It has been just three months since the once email-centric file-sharing service YouSendIt changed its name to Hightail, but it sure feels like longer. When I spoke with him yesterday, CEO Brad Garlinghouse felt the same way. It has just been that kind of year for the company.
A new mission brought with it a new name that’s intended to better reflect everything the company can do. And now there are new investors, too.
Hightail said Tuesday it has raised a $34 million Series E led by Western Digital Capital, the investment arm of Western Digital, the hard drive manufacturer. Accolade Partners is also a new investor. Previous investors Alloy Ventures, Sevin Rosen, Emergence Capital, Adams Street Partners and Sigma Partners also participated.
It’s the first new funding for Hightail since 2010, when it raised $15 million in a D round, and it brings its total capital raised to nearly $83 million. During most of that time, the company hasn’t been hurting for money, running on cash from its operations.
So how has business been since the name change? “Candidly, we were very apprehensive about the change. But within a month we saw traffic and activity up,” Garlinghouse told AllThingsD.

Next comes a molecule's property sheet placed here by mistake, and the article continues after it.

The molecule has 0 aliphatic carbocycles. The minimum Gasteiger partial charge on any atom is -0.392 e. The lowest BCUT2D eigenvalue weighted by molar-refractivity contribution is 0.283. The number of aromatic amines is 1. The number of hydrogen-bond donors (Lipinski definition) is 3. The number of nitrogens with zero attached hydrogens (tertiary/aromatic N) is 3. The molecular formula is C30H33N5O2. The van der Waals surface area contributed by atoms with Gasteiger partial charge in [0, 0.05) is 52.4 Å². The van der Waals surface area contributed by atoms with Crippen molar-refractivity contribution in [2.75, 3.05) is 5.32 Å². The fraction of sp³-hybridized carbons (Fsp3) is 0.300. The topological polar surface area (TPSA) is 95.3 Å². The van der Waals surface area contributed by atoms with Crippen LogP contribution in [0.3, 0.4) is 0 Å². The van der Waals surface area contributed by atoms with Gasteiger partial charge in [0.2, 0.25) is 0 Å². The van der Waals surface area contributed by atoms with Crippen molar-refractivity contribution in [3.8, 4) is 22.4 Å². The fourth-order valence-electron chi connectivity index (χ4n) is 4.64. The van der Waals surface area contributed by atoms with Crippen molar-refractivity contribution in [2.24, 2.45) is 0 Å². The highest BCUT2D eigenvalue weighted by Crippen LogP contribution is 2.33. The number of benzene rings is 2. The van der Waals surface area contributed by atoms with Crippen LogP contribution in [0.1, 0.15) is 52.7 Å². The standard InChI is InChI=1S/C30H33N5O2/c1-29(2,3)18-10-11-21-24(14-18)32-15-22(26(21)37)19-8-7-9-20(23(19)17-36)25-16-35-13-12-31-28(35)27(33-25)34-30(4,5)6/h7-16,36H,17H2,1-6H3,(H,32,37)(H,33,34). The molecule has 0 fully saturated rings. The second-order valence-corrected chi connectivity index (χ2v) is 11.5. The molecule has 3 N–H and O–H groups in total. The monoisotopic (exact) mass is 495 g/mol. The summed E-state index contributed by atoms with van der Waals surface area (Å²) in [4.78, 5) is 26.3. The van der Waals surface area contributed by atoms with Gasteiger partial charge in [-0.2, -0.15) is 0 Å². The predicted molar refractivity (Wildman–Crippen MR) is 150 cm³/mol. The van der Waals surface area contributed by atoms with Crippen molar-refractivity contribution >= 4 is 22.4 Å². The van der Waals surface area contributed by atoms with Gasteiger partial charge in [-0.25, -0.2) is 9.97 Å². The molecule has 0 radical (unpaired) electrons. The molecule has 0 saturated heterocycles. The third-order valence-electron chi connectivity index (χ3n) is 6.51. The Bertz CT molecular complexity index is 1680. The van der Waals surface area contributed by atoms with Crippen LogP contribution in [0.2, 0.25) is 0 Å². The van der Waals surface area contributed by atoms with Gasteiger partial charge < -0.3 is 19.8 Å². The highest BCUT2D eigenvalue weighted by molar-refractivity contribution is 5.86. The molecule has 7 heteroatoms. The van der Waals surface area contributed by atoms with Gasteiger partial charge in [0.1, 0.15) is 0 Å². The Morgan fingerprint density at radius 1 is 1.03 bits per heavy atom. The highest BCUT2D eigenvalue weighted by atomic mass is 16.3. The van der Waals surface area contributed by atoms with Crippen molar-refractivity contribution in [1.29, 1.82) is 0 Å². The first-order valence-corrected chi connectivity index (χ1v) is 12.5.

One reason for the new funding is expansion in international markets. Hightail recently opened offices in London and in Australia, and has been working furiously to localize its service for markets in Europe. In just the last month it has completed new versions in German, Spanish and Italian.
Hightail has also been quietly acquisitive. In September it acquired adeptCloud, a file-sharing and collaboration outfit that focuses on privacy. “They do some very clever things around key management and document control and watermarking,” Garlinghouse said. “There’s a lot more interest in privacy now. It’s the Edward Snowden effect.”
That’s on top of Found, a cloud-searching service Hightail acquired in January.
In its previous incarnation, YouSendIt, Hightail had built up a trusted brand name. It boasted a user base of 43 million people – free and paid combined – using its service in 193 countries and pretty much all of the Fortune 500.
File sharing is a tough space in which to compete. DropBox, Box and Microsoft’s SkyDrive are all fighting for the same enterprise users that Hightail is going after. But Garlinghouse’s hope is that Hightail’s historic relationship with a lot of those same corporate users will turn out to be an advantage.
There’s also more to it than storage. Garlinghouse is hoping that large companies will pay for enhanced services like access control, extra security and activity logs. “Anyone can offer file storage in the cloud,” he said. “Our way of differentiating is what you can do with those files after you’ve uploaded them in the cloud.”